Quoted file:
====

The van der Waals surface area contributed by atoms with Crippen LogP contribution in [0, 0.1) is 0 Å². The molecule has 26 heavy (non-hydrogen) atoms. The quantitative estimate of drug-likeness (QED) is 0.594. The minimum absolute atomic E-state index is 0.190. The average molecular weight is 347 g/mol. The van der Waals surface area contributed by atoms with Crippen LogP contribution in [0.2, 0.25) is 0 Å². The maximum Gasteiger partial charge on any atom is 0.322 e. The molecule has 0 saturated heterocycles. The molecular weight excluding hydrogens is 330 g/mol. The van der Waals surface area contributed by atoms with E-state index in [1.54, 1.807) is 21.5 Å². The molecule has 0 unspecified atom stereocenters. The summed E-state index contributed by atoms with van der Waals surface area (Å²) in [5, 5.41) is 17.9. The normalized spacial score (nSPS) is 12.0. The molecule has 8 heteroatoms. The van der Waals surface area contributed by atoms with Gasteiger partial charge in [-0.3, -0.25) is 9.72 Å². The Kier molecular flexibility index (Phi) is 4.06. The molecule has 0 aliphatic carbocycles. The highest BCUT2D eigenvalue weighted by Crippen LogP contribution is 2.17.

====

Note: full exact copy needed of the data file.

The van der Waals surface area contributed by atoms with Crippen LogP contribution in [0, 0.1) is 0 Å². The molecule has 26 heavy (non-hydrogen) atoms. The quantitative estimate of drug-likeness (QED) is 0.594. The minimum absolute atomic E-state index is 0.190. The average molecular weight is 347 g/mol. The van der Waals surface area contributed by atoms with Crippen LogP contribution in [0.2, 0.25) is 0 Å². The maximum Gasteiger partial charge on any atom is 0.322 e. The molecule has 0 saturated heterocycles. The molecular weight excluding hydrogens is 330 g/mol. The van der Waals surface area contributed by atoms with E-state index in [1.54, 1.807) is 21.5 Å². The molecule has 0 unspecified atom stereocenters. The summed E-state index contributed by atoms with van der Waals surface area (Å²) in [5, 5.41) is 17.9. The normalized spacial score (nSPS) is 12.0. The molecule has 8 heteroatoms. The van der Waals surface area contributed by atoms with Gasteiger partial charge in [-0.3, -0.25) is 9.72 Å². The Kier molecular flexibility index (Phi) is 4.06. The molecule has 0 aliphatic carbocycles. The highest BCUT2D eigenvalue weighted by Crippen LogP contribution is 2.17.